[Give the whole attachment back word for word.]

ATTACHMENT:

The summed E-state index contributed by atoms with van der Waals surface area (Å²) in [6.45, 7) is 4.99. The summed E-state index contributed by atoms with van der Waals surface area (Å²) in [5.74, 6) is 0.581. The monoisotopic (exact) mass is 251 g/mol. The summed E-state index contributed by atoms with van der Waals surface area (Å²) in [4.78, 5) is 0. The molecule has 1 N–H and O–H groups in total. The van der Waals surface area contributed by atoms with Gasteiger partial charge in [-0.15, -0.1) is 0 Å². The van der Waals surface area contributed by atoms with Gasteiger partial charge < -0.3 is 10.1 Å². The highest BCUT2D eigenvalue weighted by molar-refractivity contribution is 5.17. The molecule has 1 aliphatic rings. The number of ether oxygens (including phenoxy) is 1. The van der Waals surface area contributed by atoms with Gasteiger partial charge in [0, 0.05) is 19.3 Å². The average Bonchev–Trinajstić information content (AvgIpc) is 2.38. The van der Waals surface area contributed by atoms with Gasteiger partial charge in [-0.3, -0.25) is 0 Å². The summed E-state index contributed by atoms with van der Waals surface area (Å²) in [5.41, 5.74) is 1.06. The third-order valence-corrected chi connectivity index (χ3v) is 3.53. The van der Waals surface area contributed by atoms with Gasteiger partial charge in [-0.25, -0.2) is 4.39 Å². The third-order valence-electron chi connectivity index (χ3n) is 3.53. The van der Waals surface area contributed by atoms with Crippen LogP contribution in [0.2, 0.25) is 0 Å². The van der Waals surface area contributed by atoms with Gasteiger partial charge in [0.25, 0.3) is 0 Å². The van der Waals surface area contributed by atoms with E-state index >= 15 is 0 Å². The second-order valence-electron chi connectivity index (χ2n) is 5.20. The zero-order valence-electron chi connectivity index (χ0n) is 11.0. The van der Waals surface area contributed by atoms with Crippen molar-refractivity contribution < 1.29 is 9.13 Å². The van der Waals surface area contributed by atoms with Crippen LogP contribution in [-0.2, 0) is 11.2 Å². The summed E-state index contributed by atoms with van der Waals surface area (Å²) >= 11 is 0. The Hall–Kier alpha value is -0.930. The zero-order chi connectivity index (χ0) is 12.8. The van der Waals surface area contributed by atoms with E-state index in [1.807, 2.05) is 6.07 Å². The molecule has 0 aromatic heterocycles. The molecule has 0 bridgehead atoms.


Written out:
The summed E-state index contributed by atoms with van der Waals surface area (Å²) in [6.45, 7) is 4.99. The summed E-state index contributed by atoms with van der Waals surface area (Å²) in [5.74, 6) is 0.581. The monoisotopic (exact) mass is 251 g/mol. The summed E-state index contributed by atoms with van der Waals surface area (Å²) in [4.78, 5) is 0. The molecule has 1 N–H and O–H groups in total. The van der Waals surface area contributed by atoms with Gasteiger partial charge in [-0.15, -0.1) is 0 Å². The van der Waals surface area contributed by atoms with Gasteiger partial charge < -0.3 is 10.1 Å². The highest BCUT2D eigenvalue weighted by molar-refractivity contribution is 5.17. The molecule has 1 aliphatic rings. The number of ether oxygens (including phenoxy) is 1. The van der Waals surface area contributed by atoms with Gasteiger partial charge in [0, 0.05) is 19.3 Å². The average Bonchev–Trinajstić information content (AvgIpc) is 2.38. The van der Waals surface area contributed by atoms with Gasteiger partial charge in [-0.3, -0.25) is 0 Å². The summed E-state index contributed by atoms with van der Waals surface area (Å²) in [5.41, 5.74) is 1.06. The third-order valence-corrected chi connectivity index (χ3v) is 3.53. The van der Waals surface area contributed by atoms with Gasteiger partial charge in [-0.25, -0.2) is 4.39 Å². The third-order valence-electron chi connectivity index (χ3n) is 3.53. The van der Waals surface area contributed by atoms with Crippen LogP contribution in [0.2, 0.25) is 0 Å². The van der Waals surface area contributed by atoms with Gasteiger partial charge in [0.25, 0.3) is 0 Å². The van der Waals surface area contributed by atoms with E-state index >= 15 is 0 Å². The second-order valence-electron chi connectivity index (χ2n) is 5.20. The zero-order valence-electron chi connectivity index (χ0n) is 11.0. The van der Waals surface area contributed by atoms with Crippen molar-refractivity contribution < 1.29 is 9.13 Å². The van der Waals surface area contributed by atoms with Crippen LogP contribution in [-0.2, 0) is 11.2 Å². The summed E-state index contributed by atoms with van der Waals surface area (Å²) >= 11 is 0. The Hall–Kier alpha value is -0.930. The zero-order chi connectivity index (χ0) is 12.8. The van der Waals surface area contributed by atoms with E-state index in [1.807, 2.05) is 6.07 Å². The molecule has 0 aromatic heterocycles. The molecule has 0 bridgehead atoms.